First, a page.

Punjab and 1857: The other view

I am afraid, even after quoting the right authorities, Prof K. C. Yadav has drawn wrong conclusion when he says that the Sikhs of Punjab were not loyal to the East India Company during the 1857 rebellion (Perspective, June 3).

He has obviously confused the individual valour of the Sikhs against the betrayal of the Sikh states, in particular, the states situated beyond Sutlej. There is overwhelming evidence to prove that Delhi was recaptured by General Nichaloson with the help of the forces of the Raja of Patiala.

Is it not a fact that the Raja of Jind, another traditional betrayer since the days of Maharaja Ranjit Singh, placed his best Sikh horsemen under the command of Lt. Hodson to crush the Gujjars of Meerut and Muzzafarpur who had joined hands with the rebels? In fact, the Rajas of these Sikh states had guarded the G.T. Road for the safe passage of the British troops from Ambala to Delhi. Jullundur was saved for the British by the forces of the Raja of Kapurthala.


And how is that not a single soldier protested when a Company of Her Majesty’s 81st under Captain Chichestor was quietly admitted into the Govindgarh Fort in Amritsar on May 12, 1857? The 57th NI company, the 10th Native Cavalry, remained loyal to the British.

The British fully exploited the age-old enmity between the Punjabi and the Poorbia soldiers, between the Hindu Punjabi and the Sikh Punjabi. According to Cave Brown, the term ‘Poorbia’ was deliberately revived for it revived the contempt and hatred with which the class had ever been regarded. It widened the breach between the Punjabi and Hindustani which rendered any coalition impossible between the two. According to Dr Surender Nath Sen, the author of Eighteen Fifty Seven, published in 1957: ‘The Poorbia sepoy in Punjab, except in the border districts of Gurgaon, Rewari and Hisar was not only with in a strange but in a hostile country.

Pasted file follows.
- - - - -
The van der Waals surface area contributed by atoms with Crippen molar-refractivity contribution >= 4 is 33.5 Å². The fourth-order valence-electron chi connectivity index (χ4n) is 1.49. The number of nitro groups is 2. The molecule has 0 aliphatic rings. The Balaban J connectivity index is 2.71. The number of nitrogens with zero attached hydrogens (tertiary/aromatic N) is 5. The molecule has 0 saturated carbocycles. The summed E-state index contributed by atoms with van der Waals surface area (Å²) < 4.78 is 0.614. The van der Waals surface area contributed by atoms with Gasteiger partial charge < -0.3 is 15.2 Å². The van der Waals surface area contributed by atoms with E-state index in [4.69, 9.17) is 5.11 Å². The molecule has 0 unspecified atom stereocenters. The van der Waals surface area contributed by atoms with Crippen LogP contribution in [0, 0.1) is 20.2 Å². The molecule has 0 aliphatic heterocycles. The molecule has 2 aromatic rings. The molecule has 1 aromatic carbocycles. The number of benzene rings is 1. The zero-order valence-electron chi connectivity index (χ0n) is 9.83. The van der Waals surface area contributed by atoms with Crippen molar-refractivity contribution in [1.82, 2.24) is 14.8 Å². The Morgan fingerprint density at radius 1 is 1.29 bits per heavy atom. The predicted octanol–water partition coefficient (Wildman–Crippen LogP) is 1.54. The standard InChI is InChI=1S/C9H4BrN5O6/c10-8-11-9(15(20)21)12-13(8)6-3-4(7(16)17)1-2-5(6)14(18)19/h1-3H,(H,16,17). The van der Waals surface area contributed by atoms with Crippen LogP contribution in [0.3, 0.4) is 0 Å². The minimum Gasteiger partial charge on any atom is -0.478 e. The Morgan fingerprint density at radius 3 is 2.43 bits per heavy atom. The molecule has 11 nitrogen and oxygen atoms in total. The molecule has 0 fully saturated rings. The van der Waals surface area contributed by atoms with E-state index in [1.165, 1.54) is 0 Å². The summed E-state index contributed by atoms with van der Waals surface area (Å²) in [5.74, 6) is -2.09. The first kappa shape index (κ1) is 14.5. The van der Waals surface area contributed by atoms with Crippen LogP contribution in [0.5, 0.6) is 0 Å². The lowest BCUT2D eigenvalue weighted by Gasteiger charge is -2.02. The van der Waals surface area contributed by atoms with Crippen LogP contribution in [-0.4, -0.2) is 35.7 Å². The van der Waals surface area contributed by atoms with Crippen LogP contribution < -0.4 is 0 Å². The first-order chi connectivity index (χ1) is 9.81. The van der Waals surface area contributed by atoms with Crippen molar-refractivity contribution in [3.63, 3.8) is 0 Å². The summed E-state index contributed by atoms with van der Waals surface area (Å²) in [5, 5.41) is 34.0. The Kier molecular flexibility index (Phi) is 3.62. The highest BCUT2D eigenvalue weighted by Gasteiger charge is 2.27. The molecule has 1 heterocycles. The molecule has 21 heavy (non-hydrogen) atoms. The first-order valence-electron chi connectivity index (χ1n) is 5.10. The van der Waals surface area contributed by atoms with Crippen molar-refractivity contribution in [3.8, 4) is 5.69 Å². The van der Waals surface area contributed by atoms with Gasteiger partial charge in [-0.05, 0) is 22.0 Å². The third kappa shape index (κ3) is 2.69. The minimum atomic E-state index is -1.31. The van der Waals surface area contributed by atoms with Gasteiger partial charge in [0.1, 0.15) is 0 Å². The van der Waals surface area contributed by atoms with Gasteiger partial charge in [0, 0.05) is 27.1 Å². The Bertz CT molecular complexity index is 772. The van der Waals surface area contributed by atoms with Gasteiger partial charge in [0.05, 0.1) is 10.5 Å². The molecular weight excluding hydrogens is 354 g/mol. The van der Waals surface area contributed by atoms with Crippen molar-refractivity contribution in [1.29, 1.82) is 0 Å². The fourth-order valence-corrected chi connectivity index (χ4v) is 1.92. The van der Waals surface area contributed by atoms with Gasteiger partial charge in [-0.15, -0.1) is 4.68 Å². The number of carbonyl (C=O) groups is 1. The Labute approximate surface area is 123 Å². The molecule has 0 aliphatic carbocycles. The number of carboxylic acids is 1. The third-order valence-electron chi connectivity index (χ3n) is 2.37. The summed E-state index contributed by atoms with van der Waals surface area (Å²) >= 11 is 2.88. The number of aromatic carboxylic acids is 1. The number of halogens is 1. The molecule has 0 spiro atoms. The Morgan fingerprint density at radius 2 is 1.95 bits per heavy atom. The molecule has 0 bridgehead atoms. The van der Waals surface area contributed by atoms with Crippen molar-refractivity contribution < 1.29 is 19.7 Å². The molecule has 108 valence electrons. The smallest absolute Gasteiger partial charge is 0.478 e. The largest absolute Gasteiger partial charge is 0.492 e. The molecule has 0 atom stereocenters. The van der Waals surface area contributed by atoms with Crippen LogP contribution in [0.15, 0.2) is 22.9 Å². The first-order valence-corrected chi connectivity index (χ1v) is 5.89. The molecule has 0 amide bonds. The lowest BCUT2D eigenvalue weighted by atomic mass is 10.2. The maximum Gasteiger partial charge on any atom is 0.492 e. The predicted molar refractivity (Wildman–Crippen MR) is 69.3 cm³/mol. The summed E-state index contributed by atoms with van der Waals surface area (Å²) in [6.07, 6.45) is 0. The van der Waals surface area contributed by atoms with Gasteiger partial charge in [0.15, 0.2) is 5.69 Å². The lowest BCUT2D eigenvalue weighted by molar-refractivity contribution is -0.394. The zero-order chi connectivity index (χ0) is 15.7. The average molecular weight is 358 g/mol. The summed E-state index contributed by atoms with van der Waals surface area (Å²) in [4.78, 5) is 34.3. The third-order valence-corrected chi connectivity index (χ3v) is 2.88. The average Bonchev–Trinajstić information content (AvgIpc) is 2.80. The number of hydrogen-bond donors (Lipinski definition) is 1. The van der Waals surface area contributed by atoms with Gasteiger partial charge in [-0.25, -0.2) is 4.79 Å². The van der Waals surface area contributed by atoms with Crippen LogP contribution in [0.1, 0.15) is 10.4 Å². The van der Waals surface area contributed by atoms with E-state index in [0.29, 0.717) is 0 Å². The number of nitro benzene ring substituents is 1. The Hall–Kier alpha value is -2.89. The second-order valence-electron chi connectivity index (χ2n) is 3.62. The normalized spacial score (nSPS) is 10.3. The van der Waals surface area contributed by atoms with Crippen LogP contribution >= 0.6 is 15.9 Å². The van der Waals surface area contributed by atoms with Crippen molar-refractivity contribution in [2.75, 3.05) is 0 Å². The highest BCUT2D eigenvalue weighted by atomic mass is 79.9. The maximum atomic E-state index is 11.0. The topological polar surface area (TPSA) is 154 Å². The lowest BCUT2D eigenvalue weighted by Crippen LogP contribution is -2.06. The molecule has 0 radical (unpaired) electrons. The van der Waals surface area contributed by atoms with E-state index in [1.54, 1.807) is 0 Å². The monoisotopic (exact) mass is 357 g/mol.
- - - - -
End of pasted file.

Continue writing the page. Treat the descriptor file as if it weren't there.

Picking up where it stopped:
A tradition that promised the followers of the Guru the plunder of Delhi was also revived by the British and the Sikhs were assured that the prophecy would come true under the British rule (Eighteen Fifty Seven published by the Government of India in 1957 with a Foreword by Maulana Abdul Kalam Azad, then Minister of Education).

It is unfortunate that the name of Punjab was tarnished by the Cis-Sutlej Rajas and not by the Punjab of Ranjit Singh for the Punjabis put up a tough resistance at Sialkot, Ajnala, Peshawar, Multan, Bannuu, Kohat, Rawalpindi and Nowshera, Gurdaspur at Trimmu Ghat. The Ajnala massacre is aptly compared with the tragedy of Holwell’s Blackhole.

K. K. KHULLAR,New Delhi


Euthanasia: Can the sufferer decide?

One wonders if anybody can invent any argument against euthanasia i.e. the peaceful end of an existence (not life), which is only unbearable and non-ending pain (“For a peaceful end” by Dr R. Kumar, Spectrum, May 20).

But the moot question is how and who is to determine this situation. Sometimes the pain seems endless but it disappears with the passage of time. Some people don’t have the heart to withstand even a modicum of pain.

They rush to commit suicide or beg that their lives be put to an end. In some cases, the pain may be intense but is transitory in reality. Hence it is very difficult to distinguish between the two kinds of pain.

It is therefore not proper to allow the sufferer alone to decide — in Shakespeare’s words, “To be or not to be.”

But then, only the wearer knows whether or not the shoe pinches and how hard.

Euthanasia must be allowed but only after evolving a foolproof system for the determination of the situation warranting it.

It is an unacceptable cliché that suicide is always condemnable. Mythology and history contain many instances when eminent men preferred to put an end to their life of ‘ignominy’.

The Roman nobleman Brutus and the Fuehrer of Germany, Adolf Hitler, are two of many such persons.

GEETANJALI KORPAL, Advocate, Amritsar

Unsung hero

In her article, “He breathed and lived Gurbani” (June 3), Reema Anand has very well brought out the noble virtues and yeoman’s service to society by Bhagat Puran Singh.

The selfless service for the sick, destitutes, fallen and rejected, rendered by Bhagatji is unparalleled. His humility and dedication knew no bounds.

But the sad part is that our society has failed to recognise the same and give him the place he deserved. Just because he was apolitical, non-self seeking and a true servant of suffering humanity? Probably, that’s why no forum, political, NGOs etc has tried to highlight what he gave to society and the recognition he deserved.

Bhagatji’s is a fit case for the Bharat Ratna, though belated. It will be a befitting tribute to the great servant of humanity.

Lt-Col BHAGWANT SINGH (retd), Mohali

A correction

In my article, “Saving our rivers” (Perspective, June 10), Jawaharlal Nehru supervised the construction of the Bhakra Dam on the Sutlej and not as mentioned.




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